Chipmaker NVIDIA has recently made an offer to acquire its smaller peer Mellanox Technologies in a deal that is likely worth more than $7 billion, cash. The deal is not only notable because it is the biggest such acquisition for NVIDIA, but more importantly edged out Intel’s previous offer of $6 billion. None of the parties involved with this negotiation have been willing to comment on the situation as yet.
Mellanox is best known for high-performance computing and networking technology, so it is an obvious choice for both Intel and NVIDIA. But while the details about the deal have not been clarified, it would not be difficult to discern how this acquisition would be beneficial for NVIDIA. For one, Mellanox could help improve server and supercomputer performance, particularly when you would need multiple processors collaborating in tandem: something that is common to emerging self-driving car technology. It could also ensure faster connections between multiple GPUs in gaming PCs and workstations.
Intel’s interest in Mellanox, however, might have been less of a means for direct advance and more of a defensive strategy. You see, both Mellanox and Intel possess decent market share for InfiniBand technology that is common to computer cluster linking. Thus, if Intel were to acquire its direct peer—in this regard—it would prevent NVIDIA (and others) from having access to this technology.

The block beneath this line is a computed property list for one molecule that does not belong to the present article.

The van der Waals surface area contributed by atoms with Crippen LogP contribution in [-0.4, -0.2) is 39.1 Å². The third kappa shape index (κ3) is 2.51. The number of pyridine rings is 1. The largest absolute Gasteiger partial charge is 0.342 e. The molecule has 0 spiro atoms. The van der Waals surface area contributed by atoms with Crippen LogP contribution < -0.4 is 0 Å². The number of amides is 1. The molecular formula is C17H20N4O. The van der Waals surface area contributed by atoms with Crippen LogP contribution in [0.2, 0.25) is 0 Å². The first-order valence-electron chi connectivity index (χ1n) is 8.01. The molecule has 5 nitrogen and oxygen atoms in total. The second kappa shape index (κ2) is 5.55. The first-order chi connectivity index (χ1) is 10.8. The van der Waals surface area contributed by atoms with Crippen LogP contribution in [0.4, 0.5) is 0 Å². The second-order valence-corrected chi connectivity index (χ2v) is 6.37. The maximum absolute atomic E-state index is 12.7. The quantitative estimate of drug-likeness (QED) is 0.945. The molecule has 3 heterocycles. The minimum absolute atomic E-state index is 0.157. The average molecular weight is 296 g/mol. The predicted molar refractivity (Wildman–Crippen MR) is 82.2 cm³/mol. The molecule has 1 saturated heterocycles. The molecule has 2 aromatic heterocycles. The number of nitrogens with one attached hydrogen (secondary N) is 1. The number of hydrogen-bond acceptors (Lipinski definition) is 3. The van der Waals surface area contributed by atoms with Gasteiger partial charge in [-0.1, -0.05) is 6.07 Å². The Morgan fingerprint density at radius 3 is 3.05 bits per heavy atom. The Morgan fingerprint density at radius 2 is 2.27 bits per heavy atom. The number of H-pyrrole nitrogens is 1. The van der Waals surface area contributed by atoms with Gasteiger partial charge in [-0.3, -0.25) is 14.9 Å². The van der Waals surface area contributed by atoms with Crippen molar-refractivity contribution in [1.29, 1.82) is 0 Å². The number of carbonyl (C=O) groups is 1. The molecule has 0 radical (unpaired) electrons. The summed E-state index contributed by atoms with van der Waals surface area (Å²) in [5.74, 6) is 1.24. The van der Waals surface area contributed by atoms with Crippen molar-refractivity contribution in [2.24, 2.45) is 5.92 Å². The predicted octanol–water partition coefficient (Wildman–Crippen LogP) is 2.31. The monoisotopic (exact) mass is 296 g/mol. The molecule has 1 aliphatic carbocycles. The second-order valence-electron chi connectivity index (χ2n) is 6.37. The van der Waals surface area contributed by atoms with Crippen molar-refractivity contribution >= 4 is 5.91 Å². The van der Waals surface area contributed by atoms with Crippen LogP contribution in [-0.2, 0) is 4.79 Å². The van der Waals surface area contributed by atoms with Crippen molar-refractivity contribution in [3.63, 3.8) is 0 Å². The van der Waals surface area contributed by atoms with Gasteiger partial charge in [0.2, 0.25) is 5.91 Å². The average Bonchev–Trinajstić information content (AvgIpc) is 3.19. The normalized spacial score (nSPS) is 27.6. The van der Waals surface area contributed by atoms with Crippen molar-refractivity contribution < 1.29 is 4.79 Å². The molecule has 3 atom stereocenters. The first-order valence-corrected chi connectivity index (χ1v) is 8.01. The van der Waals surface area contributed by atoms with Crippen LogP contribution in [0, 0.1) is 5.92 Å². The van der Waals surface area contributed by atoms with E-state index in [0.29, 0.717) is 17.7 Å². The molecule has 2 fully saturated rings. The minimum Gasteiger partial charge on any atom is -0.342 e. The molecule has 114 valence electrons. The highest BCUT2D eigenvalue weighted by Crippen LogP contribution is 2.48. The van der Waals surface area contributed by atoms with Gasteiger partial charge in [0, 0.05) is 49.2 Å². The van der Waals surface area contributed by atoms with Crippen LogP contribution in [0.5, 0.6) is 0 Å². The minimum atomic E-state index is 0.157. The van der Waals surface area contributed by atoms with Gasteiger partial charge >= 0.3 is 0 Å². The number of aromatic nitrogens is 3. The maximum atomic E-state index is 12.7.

That in mind, NVIDIA Chief Executive Jensen Huang comments “The emergence of AI and data science, as well as billions of simultaneous computer users, is fueling skyrocketing demand on the world’s datacenters. Addressing this demand will require holistic architectures that connect vast numbers of fast computing nodes over intelligent networking fabrics to form a giant datacenter-scale compute engine”
As such, NVIDIA’s $125-a-share offer for Mellanox puts the price at about $6.9 billion and reflects a 14.3 percent premium over the chipmaker’s closing price of $109.38, on Friday. And this price also reflects NVIDIA’s biggest acquisition in the company’s twenty-year tenure as a public company. Actually, the company has never spent more than $400 million—in an entire year—for acquisitions. Its most recent substantial acquisition might have been $70 for former rival 3DFX, in 2002.